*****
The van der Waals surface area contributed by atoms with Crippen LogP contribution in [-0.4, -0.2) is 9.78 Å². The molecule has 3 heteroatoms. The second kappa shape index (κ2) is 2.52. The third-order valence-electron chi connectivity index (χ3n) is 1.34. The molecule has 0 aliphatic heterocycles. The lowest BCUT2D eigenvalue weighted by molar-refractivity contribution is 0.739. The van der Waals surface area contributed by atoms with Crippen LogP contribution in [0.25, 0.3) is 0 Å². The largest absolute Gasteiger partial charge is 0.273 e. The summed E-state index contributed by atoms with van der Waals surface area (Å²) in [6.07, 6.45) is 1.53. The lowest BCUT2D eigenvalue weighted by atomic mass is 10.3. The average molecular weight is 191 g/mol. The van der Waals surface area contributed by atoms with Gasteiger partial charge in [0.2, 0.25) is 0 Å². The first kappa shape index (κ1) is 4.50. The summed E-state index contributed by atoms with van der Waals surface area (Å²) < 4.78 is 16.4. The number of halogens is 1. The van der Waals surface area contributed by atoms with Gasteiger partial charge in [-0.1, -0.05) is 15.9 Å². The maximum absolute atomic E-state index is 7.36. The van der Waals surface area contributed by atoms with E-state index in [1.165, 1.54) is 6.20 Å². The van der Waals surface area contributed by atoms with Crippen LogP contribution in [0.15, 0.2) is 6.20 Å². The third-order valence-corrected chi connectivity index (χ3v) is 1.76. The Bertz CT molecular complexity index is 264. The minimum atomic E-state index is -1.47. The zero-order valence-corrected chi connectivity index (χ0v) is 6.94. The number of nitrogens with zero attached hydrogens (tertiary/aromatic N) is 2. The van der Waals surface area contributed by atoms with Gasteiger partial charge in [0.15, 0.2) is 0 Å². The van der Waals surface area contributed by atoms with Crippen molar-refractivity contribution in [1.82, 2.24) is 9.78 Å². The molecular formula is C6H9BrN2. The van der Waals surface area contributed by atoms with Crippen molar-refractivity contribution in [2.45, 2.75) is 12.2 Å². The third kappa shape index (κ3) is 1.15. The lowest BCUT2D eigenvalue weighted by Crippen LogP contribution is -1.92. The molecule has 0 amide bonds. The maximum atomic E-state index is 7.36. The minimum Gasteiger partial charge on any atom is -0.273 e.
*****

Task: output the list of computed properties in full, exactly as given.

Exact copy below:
The van der Waals surface area contributed by atoms with Crippen LogP contribution in [-0.4, -0.2) is 9.78 Å². The molecule has 3 heteroatoms. The second kappa shape index (κ2) is 2.52. The third-order valence-electron chi connectivity index (χ3n) is 1.34. The molecule has 0 aliphatic heterocycles. The lowest BCUT2D eigenvalue weighted by molar-refractivity contribution is 0.739. The van der Waals surface area contributed by atoms with Crippen LogP contribution in [0.25, 0.3) is 0 Å². The largest absolute Gasteiger partial charge is 0.273 e. The summed E-state index contributed by atoms with van der Waals surface area (Å²) in [6.07, 6.45) is 1.53. The lowest BCUT2D eigenvalue weighted by atomic mass is 10.3. The average molecular weight is 191 g/mol. The van der Waals surface area contributed by atoms with Gasteiger partial charge in [0.2, 0.25) is 0 Å². The first kappa shape index (κ1) is 4.50. The summed E-state index contributed by atoms with van der Waals surface area (Å²) < 4.78 is 16.4. The number of halogens is 1. The van der Waals surface area contributed by atoms with Gasteiger partial charge in [-0.1, -0.05) is 15.9 Å². The maximum absolute atomic E-state index is 7.36. The van der Waals surface area contributed by atoms with E-state index in [1.165, 1.54) is 6.20 Å². The van der Waals surface area contributed by atoms with Crippen LogP contribution in [0.15, 0.2) is 6.20 Å². The third-order valence-corrected chi connectivity index (χ3v) is 1.76. The Bertz CT molecular complexity index is 264. The minimum atomic E-state index is -1.47. The zero-order valence-corrected chi connectivity index (χ0v) is 6.94. The number of nitrogens with zero attached hydrogens (tertiary/aromatic N) is 2. The van der Waals surface area contributed by atoms with Gasteiger partial charge in [0.15, 0.2) is 0 Å². The van der Waals surface area contributed by atoms with Crippen molar-refractivity contribution in [1.82, 2.24) is 9.78 Å². The molecular formula is C6H9BrN2. The van der Waals surface area contributed by atoms with Crippen molar-refractivity contribution in [2.45, 2.75) is 12.2 Å². The third kappa shape index (κ3) is 1.15. The lowest BCUT2D eigenvalue weighted by Crippen LogP contribution is -1.92. The molecule has 0 amide bonds. The maximum atomic E-state index is 7.36. The minimum Gasteiger partial charge on any atom is -0.273 e.